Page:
Methane rain was observed at Titan’s north pole
Methane rain has been observed at Titan’s north pole
The Cassini probe has provided images indicating methane rain on the north pole of Titan, Saturn’s largest moon. The observed precipitation, according to scientists, is the first sign of summer beginning in the moon’s northern hemisphere.
– The entire community of astronomersow couldn’t wait to see the clouds and rains on the pohe north pole of Titan, indicating the beginning of summer, but despite what climate models predicted, we didn’t even see clouds,” said Govowna study author Rajani Dhingra of the University of Idaho
The research was accepted for publication in “Geophysical Research Letters”.
Titan is Saturn’s largest moon and the second largest moon in the Solar System. It is also one of the most intriguing and Earth-like objectsow in our system. It is larger than Mercury and almost as large as Mars, and its dense atmosphere consists of mainlyownie of nitrogen and carbon-based organic molecules, including methane and ethane. This chemical makeup is similar to Earth’s original atmosphere, researchers say.
Titan wyroIt feeds into a rich, complex and zrosion chemistry found on its surface, where reservoirs of liquid have been discovered. However, they are not filled with water, but liquid methane. This moon has no magnetic field of its own, but it is partially protected from the solar wind by Saturn’s magnetosphere.
Rains on Titan have been observed by the Cassini probe. Titan is difficult to observe due to its dense atmosphere. The atmosphere scatters visible light making it impossible to observe the surface, but allows someore wavelengths of light in the infrared range. With the help of infrared detectors mounted aboard the probe, researchers spotted intriguing reflections in an image taken on June 7, 2016. These strange features were not visible in previous images of the pole ponortheast Titan and covered an area of about 120,000. kilometerow square.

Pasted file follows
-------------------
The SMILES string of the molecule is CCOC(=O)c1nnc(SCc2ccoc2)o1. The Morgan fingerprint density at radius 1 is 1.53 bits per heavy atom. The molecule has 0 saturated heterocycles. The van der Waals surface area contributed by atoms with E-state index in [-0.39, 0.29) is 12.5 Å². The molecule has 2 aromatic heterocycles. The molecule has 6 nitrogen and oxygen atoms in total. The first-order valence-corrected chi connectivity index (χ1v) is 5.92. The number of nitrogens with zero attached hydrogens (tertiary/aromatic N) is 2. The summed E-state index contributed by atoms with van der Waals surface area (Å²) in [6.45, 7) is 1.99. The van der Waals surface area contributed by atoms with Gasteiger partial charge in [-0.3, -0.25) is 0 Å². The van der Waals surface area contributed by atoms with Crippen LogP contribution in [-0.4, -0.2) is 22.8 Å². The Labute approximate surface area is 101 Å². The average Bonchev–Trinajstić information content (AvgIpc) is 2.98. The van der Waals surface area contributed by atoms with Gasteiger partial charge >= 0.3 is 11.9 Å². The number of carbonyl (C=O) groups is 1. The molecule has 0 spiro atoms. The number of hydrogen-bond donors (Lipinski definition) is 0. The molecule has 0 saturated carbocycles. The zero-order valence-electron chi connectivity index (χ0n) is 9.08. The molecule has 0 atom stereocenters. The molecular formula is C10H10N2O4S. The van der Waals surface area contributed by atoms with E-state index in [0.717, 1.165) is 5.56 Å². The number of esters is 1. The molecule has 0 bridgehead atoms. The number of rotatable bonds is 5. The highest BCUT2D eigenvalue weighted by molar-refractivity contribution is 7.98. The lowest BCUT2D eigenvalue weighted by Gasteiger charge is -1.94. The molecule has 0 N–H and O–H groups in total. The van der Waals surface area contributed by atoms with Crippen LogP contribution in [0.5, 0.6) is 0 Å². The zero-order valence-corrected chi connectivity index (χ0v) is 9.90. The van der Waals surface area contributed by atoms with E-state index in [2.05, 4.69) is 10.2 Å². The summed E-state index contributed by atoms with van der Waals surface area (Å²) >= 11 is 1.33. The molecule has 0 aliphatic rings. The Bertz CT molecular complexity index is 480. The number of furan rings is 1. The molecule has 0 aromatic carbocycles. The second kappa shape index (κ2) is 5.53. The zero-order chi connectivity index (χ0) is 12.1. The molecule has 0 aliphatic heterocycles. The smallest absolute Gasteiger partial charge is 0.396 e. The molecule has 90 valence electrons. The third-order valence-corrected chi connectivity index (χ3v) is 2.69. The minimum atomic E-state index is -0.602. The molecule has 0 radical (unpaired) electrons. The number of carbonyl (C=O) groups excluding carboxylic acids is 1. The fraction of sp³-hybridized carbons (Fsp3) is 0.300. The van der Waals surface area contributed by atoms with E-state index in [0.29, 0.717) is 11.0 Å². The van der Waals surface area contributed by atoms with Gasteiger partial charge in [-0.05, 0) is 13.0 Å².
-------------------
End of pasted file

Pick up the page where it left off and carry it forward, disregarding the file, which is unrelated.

After analysis of the reflectionow scientists have concluded that these are probably reflections reflecting sunlight off the wet surface. The researchers linked this to methane precipitation. – It’s like looking at a sun-soaked wet sidewalk,” said Dhingra.
Photo. NASA/JPL/University of Arizona/University of Idaho
These are the first observations of summer precipitationow on poNorth poTitan’s bow. In a poreoIn relation to the annual cycle of the four por of the year on Earth, on Titan the seasons change every seven Earth years or so. Cassini’s arrival in Titan’s vicinity during the summer in the southern poThe spacecraft has been on the surface of Titan and has observed clouds and methane rainfall thereow. Observations may helpoc scientists in a more complete understanding of por year on this moon of Saturn.
– We want our predictions to agree with observations. Detection of these precipitationow shows that Titan’s climate is consistent with theoretical climate models for that moon, said Dhingra. – Summer arrived, there was some opoźed, but it has come. Now we need to find out what caused the opoźing – emphasized Dhingra.
NASA is considering a mission to Titan, in ktorej would include a drone. MoIt would thoroughly explore the lunar surface. The mission has the working name Dragonfly. It was proposed in April 2017, and selected for further conceptual work.
Sourceobackground: American Geophysical Union, photo. NASA/JPL/University of Arizona